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Judgment Enforcer or Judgment Buyer?

Q. What is the difference between a Judgment Enforcer and a Judgment Buyer?

A: A Judgment Enforcer (which could be a contingency collections lawyer or a collection agency) pays you nothing upfront, and then pays you (e.g.) 50% of whatever they recover, after they recover money from the available assets of the debtor.

A Judgment Buyer pays you a small amount (much less than 50%) up-front for your judgment, and nothing in the future. The amount paid is usually small. The more available debtor assets there are, the higher the cash value of a judgment. In no case will a cash up-front judgment buyer pay more than a small fraction of the face value of a judgment.

To sell a judgment for cash upront, first be prepared to be disapointed, see our articles about Selling Your Judgment For Cash and Why Cash Up Front Prices Are Falling.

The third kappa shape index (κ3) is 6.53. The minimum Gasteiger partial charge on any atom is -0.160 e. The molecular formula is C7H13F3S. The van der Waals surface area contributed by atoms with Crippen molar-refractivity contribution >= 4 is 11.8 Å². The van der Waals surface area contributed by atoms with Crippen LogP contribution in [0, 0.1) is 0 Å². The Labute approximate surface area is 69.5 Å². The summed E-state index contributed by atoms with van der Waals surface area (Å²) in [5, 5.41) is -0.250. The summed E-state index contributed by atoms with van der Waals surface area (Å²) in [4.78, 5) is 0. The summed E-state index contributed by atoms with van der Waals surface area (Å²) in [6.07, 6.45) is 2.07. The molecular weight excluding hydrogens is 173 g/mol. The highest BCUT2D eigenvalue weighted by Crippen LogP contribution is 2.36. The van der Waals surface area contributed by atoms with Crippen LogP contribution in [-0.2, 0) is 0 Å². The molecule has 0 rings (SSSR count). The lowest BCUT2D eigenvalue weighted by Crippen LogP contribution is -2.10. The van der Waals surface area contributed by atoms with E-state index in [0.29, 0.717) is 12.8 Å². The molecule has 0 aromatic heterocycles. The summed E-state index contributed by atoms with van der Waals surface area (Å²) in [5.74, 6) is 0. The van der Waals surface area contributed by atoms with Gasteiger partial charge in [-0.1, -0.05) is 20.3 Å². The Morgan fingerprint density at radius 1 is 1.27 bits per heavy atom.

Judgment enforcers and judgment buyers are often the same people or companies. A judgment buyer might become a judgment enforcer when there are few available debtor assets showing. A judgment enforcer might become a judgment buyer when there are substantial available debtor assets showing.

Also, nobody buys a judgment to hang on a wall or to file away. Judgments must be successfully enforced, sometimes at great expense, and there is a chance they will never be enforced, which is the reason they cannot be sold for more than a fraction of their alleged value. Some of the reasons buyers pay just pennies on the dollar for average judgments include that debtors can go bankrupt, vacate default judgments, die, be smart enough to make it a waste of time and money to try and recover a judgment against them, or move to a state where domesticating judgments is tough.

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